While watching it not only were my worst fears confirmed but the video is actually worse than I expected.

In it there is not only the over celebration of a nondisabled person assisting someone who is disabled. We also learn that the restaurant is inaccessible, the woman has to wait in the parking lot until someone notices her and lets her inside. Predictably the reporter is to busy congratulating everyone willing to help her inside to consider the implications of the inaccessible building.

The video shown in the report was filmed by another patron without the woman’s knowledge or consent. In fact the reporter even makes a point of clearly saying

We don’t know her name or her story

She had no idea she was being filmed or that she was going to end up on the news, so had no say in how she was presented or talked about.

This is the norm for this kind of media. It depends on the passivity of the disabled person, so that stories can be woven around them for the benefit of others. These stories don’t educate the public about disability. They just reinforce the idea that disabled people are passive and their only positive impact on the world is by giving nondisabled people the opportunity to look good by helping them. No active recognition of the humanity and individuality of the disabled person is necessary.

I am not suggesting that nondisabled people shouldn’t help disabled people. They absolutely should but they should not do so in search of accolades. They should also avoid those accolades unless they come from the person they are helping. Otherwise it is just nondisabled people patting other nondisabled people on the back for helping disabled people and then dehumanizing them by publicizing their life without their input.

My Excuse is Not Invalid, My Experiences as a Disabled Person in Athletics

I recently wrote a general post about the insidious undertones of inspiration porn. In it I explain why even using noteworthy accomplishments by disabled people as easy inspiration is problematic. I talk about how difficult and expensive it can be for disabled people to even participate in athletic endeavours. To give some further context, I am going to describe my person history of trying to participate in sports and exercise.

I have always liked the idea of being an accomplished athlete but it has never been something I really worked towards. Whether this is because I had no real opportunities or lacked the drive and support network to do so, I can’t really say. It is most likely some combination of the two. I do know that when I enjoy an activity I will show up and continue working towards getting better.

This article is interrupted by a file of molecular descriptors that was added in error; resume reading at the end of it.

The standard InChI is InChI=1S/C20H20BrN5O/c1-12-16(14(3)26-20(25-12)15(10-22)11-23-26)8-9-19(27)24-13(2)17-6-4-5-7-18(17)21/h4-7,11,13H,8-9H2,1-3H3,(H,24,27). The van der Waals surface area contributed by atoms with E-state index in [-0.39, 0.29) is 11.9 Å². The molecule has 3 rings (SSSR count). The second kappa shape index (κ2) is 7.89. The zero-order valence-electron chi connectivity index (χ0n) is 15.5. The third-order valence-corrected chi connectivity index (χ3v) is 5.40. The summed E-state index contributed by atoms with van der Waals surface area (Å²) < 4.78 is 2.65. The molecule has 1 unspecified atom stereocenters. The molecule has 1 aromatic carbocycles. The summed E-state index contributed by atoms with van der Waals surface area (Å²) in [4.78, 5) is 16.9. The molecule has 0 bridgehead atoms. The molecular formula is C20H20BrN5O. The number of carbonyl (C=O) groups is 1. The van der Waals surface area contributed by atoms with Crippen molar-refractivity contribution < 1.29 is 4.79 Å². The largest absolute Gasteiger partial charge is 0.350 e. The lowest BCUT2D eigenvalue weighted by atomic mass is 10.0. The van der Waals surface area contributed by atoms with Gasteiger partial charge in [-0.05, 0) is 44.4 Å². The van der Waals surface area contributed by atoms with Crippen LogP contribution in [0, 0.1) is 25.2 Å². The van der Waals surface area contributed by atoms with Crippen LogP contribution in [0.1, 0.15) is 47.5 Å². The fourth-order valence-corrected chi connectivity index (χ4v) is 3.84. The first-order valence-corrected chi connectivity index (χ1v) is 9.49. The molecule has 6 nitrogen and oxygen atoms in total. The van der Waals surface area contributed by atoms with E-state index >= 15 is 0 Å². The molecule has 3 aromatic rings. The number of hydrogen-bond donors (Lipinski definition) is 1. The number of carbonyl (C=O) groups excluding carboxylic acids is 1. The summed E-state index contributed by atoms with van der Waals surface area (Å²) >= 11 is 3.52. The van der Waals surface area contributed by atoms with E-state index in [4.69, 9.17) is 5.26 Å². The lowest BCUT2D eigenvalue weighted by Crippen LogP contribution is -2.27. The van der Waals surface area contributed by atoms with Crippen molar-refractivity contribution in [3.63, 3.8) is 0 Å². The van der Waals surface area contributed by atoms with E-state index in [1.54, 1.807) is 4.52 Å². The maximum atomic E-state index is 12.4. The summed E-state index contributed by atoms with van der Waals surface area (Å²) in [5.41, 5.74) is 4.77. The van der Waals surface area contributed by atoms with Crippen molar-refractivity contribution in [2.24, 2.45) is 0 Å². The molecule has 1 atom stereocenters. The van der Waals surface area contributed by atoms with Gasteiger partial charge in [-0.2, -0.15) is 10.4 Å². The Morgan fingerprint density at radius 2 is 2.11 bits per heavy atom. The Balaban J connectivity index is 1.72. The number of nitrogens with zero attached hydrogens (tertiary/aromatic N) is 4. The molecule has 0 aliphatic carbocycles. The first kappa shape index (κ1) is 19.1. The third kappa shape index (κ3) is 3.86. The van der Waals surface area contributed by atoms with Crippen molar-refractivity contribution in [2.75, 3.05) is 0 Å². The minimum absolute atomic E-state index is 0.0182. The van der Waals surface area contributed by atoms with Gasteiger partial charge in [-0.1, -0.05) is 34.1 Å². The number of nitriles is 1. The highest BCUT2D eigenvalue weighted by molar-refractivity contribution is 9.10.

Without further ado

Athletics in early childhood

Ballet

I like many toddler girls was placed by my parents in ballet class. I have few firm memories of ballet except for one nightmarish recital where I got confused and exited our performance of “Me and My Teddy Bear” on the wrong side of the stage and got lost.

This had nothing to do with my disabilities and at that age everyone is pretty uncoordinated so I don’t think my cerebral palsy really impacted my ability to participate. So I guess baby ballet was a win.

Jazz Dance and Tap Dancing (all one class)

I was a little bit older here somewhere between the ages of 5-7. It wasn’t a competitive class so my lack of coordination wasn’t really a barrier to participation, so the class itself was fine. The problem stemmed from the fact that though other children my age could tie their shoes, I could not. This was not an issue for the jazz portion where the shoes were just elasticized ballet shoes dyed black. Very small tap shoes did come with elastic straps but unfortunately for me, my feet were one size to big. All the tap shoes that fit me required being tied. I ended up having to wear to small shoes so that no one would be burdened with having to help me with laces. Let me tell you dancing in to small shoes is not comfortable. I did not continue dancing for long.

Soccer

I had no particular interest in soccer so I didn’t try very hard. My suckiness is entirely on me.

Gymnastics

Before I was even allowed to enroll in a gymnastics class, I had to undergo a personal strength test with a coach to determine if my cerebral palsy would get in the way. I passed the test, though my performance was affected by my disability. I couldn’t climb the hanging rope and I had to use the lowest balance bar out of fear that I would fall. It was the first time, I was aware that I could not just do everything my friends could. There were some places I might have to prove myself and that there were instances where I might fail.

Middle childhood to teen years.

High School Gym Class

I have always felt that the physical education curriculum is deeply flawed regardless of disability. It sets up standards of success but rarely has any coaching on how to reach those goals. They want you to run stairs for 5 minutes but don’t build you up to it. They just put you in front of some stair and say go, then grade on the outcome. Repeat this with pretty much any fitness goal like running 2 kilometres without any training and grading you based on your time.

This system deeply disadvantages anyone who doesn’t have a history of athletic participation for whatever reason. There is no build up training.